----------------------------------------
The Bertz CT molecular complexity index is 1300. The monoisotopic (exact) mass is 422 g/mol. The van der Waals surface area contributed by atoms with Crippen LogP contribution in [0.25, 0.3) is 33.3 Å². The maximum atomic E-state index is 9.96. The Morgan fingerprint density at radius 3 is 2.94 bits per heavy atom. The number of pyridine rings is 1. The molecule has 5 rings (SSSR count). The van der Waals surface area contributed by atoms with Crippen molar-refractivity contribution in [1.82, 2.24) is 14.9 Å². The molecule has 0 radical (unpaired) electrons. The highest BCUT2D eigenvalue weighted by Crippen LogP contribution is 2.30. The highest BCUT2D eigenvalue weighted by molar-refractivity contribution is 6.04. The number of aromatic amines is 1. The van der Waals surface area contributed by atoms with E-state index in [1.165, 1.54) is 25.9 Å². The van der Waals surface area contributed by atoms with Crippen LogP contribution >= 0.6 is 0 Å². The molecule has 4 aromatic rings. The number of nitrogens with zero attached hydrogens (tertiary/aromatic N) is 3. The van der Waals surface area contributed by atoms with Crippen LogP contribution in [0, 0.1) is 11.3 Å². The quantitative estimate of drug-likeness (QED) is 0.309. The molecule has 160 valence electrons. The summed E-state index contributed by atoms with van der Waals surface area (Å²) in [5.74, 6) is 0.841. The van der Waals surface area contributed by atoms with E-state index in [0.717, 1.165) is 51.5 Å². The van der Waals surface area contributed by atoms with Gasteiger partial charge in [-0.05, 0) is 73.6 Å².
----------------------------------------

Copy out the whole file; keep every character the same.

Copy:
The Bertz CT molecular complexity index is 1300. The monoisotopic (exact) mass is 422 g/mol. The van der Waals surface area contributed by atoms with Crippen LogP contribution in [0.25, 0.3) is 33.3 Å². The maximum atomic E-state index is 9.96. The Morgan fingerprint density at radius 3 is 2.94 bits per heavy atom. The number of pyridine rings is 1. The molecule has 5 rings (SSSR count). The van der Waals surface area contributed by atoms with Crippen molar-refractivity contribution in [1.82, 2.24) is 14.9 Å². The molecule has 0 radical (unpaired) electrons. The highest BCUT2D eigenvalue weighted by Crippen LogP contribution is 2.30. The highest BCUT2D eigenvalue weighted by molar-refractivity contribution is 6.04. The number of aromatic amines is 1. The van der Waals surface area contributed by atoms with E-state index in [1.165, 1.54) is 25.9 Å². The van der Waals surface area contributed by atoms with Crippen LogP contribution >= 0.6 is 0 Å². The molecule has 4 aromatic rings. The number of nitrogens with zero attached hydrogens (tertiary/aromatic N) is 3. The van der Waals surface area contributed by atoms with Crippen LogP contribution in [0, 0.1) is 11.3 Å². The quantitative estimate of drug-likeness (QED) is 0.309. The molecule has 160 valence electrons. The summed E-state index contributed by atoms with van der Waals surface area (Å²) in [5.74, 6) is 0.841. The van der Waals surface area contributed by atoms with E-state index in [0.717, 1.165) is 51.5 Å². The van der Waals surface area contributed by atoms with Gasteiger partial charge in [-0.05, 0) is 73.6 Å².